ADDIS ABABA, Ethiopia, March 5, 2020/APO Group/ — The U.S. Embassy in Addis Ababa launched on Wednesday nationwide media trainings that will help empower both state and private media outlets in the lead to elections in 2020. The initiative is implemented by the Johns Hopkins Center for Communication Programs (CCP) in partnership with Addis Ababa University School of Journalism and Communications (AAU-SJC).This project aims to enhance the skill sets of journalists and strengthen the institutional capacity of Ethiopian media organizations with the overarching goal of improving the quality of information available to the Ethiopian public in the lead up to the 2020 elections in Ethiopia. A total of twenty-five training sessions are planned throughout the country. Each session will include 20 to 25 members of the media and social media influencers, ultimately reaching 625 Ethiopian media professionals.
Up to six American media professionals will be embedded in Ethiopian newsrooms to reinforce best practices and conduct needs assessments
Speaking at the launch of the nationwide media training, Public Affairs Officer Amanda Jacobsen underscored, “These media trainings are part of the U.S. Embassy’s efforts to improve media capacity as part of our seven pillars of engagement in support of the incredible reform effort underway here in Ethiopia.”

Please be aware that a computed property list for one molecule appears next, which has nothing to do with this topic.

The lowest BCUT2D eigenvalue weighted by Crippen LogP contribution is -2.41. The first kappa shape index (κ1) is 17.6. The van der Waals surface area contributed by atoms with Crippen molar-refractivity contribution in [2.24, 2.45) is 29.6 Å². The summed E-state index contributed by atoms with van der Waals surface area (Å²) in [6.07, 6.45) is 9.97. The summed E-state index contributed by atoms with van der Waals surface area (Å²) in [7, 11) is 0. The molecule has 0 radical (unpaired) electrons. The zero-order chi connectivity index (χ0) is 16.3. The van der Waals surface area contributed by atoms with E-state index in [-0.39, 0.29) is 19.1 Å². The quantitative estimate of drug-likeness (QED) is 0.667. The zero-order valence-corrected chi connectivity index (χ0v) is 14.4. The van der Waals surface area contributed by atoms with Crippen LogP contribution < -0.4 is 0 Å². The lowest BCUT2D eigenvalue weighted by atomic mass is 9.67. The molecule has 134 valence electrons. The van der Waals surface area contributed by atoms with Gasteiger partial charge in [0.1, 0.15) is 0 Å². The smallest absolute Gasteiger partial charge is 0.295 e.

The U.S. Embassy has invested $450,000 (14,463,000 million Birr) in this project, which seeks to help the media provide accurate, balanced, and verified information to the public, act as effective observers during the election process, inform the public about their rights and responsibilities during elections, facilitate forums for open debate, and educate the public about the election process.
CCP and AAU-SJC conducted a comprehensive needs assessment and developed the training curriculum based on the findings. A week-long intensive facilitators’ training was provided to 24 trainers who will be deployed nationwide for the trainings. As part of the overall media capacity initiative, up to six American media professionals will be embedded in Ethiopian newsrooms to reinforce best practices and conduct needs assessments.
This program is part of the United States’ commitment to support the Government of Ethiopia’s ongoing reform program and the upcoming 2020 national election.
Distributed by APO Group on behalf of U.S. Embassy Addis Ababa, Ethiopia.